In 2021, a coalition of the District’s liberal groups, called DecrimPovertyDC, drew up the “District of Columbia Drug Policy Reform Act,” which calls for decriminalizing the possession of any drug if it’s for personal use and vacating past convictions for such offenses. It would also create a variety of services, such as a crisis-response system within the Department of Health designed for drug-related emergencies, and 24/7 harm-reduction centers where individuals could safely use under the supervision of trained providers equipped with overdose medication and sterile syringes.

Proponents hope that the reform measure will be taken up by the D.C. Council in 2023.

According to DecrimPovertyDC, research shows that criminalizing drug use leads to cultural stigma and decreases public support for policies aimed at solving the opioid crisis “by placing blame for drug use on the individual rather than the social factors like poverty, structural racism, and poor public health infrastructure.”

As Shane Sullivan, a DecrimPovertyDC organizer, wrote in an op-ed for The Washington Post in February: “Despite bipartisan agreement that the so-called drug war is a failure, we continue its barbaric practice of caging people for their drug use and target those most marginalized. … How can we expect people who are actively using drugs to speak honestly with medical providers or loved ones about their use when often that use is a felony charge?”

Most consequentially, they noted, “We also need to begin a national conversation about implementing a safe supply of drugs, as decriminalization alone won’t end the increasingly toxic drug market. … The concept of a safe supply seems ‘radical’ only because of decades of drug war propaganda that has demonized certain classes of drugs while obfuscating the potential harms of alcohol.”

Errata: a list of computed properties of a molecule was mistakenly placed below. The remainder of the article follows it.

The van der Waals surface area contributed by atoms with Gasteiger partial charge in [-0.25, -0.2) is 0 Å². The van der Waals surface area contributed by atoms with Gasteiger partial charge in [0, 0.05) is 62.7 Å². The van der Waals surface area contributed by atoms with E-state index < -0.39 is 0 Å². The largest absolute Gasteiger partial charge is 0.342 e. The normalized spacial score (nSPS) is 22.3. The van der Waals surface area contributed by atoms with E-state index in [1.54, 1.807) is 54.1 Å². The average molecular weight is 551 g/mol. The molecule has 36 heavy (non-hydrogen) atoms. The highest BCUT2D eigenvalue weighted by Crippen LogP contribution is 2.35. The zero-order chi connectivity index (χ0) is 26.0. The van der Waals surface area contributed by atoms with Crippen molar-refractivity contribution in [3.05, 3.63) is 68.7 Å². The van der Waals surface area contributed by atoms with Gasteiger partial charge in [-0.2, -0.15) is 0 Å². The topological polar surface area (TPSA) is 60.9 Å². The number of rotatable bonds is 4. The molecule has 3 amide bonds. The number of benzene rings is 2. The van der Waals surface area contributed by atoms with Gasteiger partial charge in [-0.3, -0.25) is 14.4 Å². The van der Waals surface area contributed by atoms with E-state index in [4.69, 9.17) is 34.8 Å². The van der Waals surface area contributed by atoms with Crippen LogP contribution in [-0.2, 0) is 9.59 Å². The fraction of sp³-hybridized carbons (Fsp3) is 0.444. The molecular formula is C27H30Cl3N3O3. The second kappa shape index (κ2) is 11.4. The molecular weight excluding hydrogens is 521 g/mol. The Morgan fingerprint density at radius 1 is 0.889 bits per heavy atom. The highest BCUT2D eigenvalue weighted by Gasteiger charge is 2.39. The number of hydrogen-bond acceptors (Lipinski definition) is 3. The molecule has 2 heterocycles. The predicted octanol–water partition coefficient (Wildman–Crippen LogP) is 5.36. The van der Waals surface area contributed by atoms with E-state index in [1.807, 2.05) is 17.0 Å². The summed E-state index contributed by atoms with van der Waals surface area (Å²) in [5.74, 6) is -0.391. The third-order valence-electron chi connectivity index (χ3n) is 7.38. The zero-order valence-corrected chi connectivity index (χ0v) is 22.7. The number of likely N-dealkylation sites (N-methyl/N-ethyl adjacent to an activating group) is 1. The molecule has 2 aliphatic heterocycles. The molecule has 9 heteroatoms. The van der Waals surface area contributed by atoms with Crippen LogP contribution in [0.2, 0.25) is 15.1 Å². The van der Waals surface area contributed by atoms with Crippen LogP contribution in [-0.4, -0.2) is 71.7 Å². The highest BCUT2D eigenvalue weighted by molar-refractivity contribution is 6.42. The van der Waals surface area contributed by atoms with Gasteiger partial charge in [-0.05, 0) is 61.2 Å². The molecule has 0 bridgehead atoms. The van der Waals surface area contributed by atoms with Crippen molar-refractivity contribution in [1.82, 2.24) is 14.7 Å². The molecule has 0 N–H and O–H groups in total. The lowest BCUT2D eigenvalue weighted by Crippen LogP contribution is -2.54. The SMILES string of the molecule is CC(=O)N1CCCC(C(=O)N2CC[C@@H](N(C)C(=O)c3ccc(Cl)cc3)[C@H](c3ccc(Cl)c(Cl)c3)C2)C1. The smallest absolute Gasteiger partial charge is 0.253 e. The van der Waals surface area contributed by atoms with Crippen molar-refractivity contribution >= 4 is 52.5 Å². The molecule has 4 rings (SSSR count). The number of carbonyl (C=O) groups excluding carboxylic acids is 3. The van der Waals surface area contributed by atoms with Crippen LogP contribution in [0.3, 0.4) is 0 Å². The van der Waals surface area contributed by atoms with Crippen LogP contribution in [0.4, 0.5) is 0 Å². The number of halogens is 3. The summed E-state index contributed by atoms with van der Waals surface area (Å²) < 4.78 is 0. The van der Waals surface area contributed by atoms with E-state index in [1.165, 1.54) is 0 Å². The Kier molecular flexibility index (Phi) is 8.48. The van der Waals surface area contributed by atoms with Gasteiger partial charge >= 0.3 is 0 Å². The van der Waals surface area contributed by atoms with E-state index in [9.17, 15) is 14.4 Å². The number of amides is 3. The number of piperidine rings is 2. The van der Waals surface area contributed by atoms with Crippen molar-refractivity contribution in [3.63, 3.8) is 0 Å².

Safe supply could conceivably work, but as Oregon has shown two years after decriminalizing drugs, treatment programs must be up and running — and drug addicts incentivized to get help.

Otherwise, we’re likely to see drug addiction skyrocket, as it has in Oregon.

“If there is no formal or informal pressure on addicted people to seek treatment and recovery and thereby stop using drugs, we should expect continuing high rates of drug use, addiction and attendant harm,” said Keith Humphreys, an addiction researcher and professor at Stanford University and former senior adviser in the White House Office of National Drug Control Policy.

Nathan Manning, a Republican state senator in Ohio, is sponsoring legislation to make it clear that materials used to test drugs for fentanyl are legal. Fentanyl strips, as they are called, can help drug users determine if their supply is untainted; but some say they encourage criminal activity. “It’s a fine line to help people and try to get people clean, and at the same time incarcerate and get the drug dealers off the streets,” he says.

We could follow the path of the attorneys general, which would probably lead to invading Mexico in search of WMD pill presses. We could decriminalize more hard drugs and hope that the addicts get treatment before they OD.

Neither of these extreme approaches is likely to take hold, but we need to keep thinking about dramatic interventions to this deadly problem.

Or we could go on with business as usual, and wait for the next 13-year-old fentanyl dealer to bring a stash to school.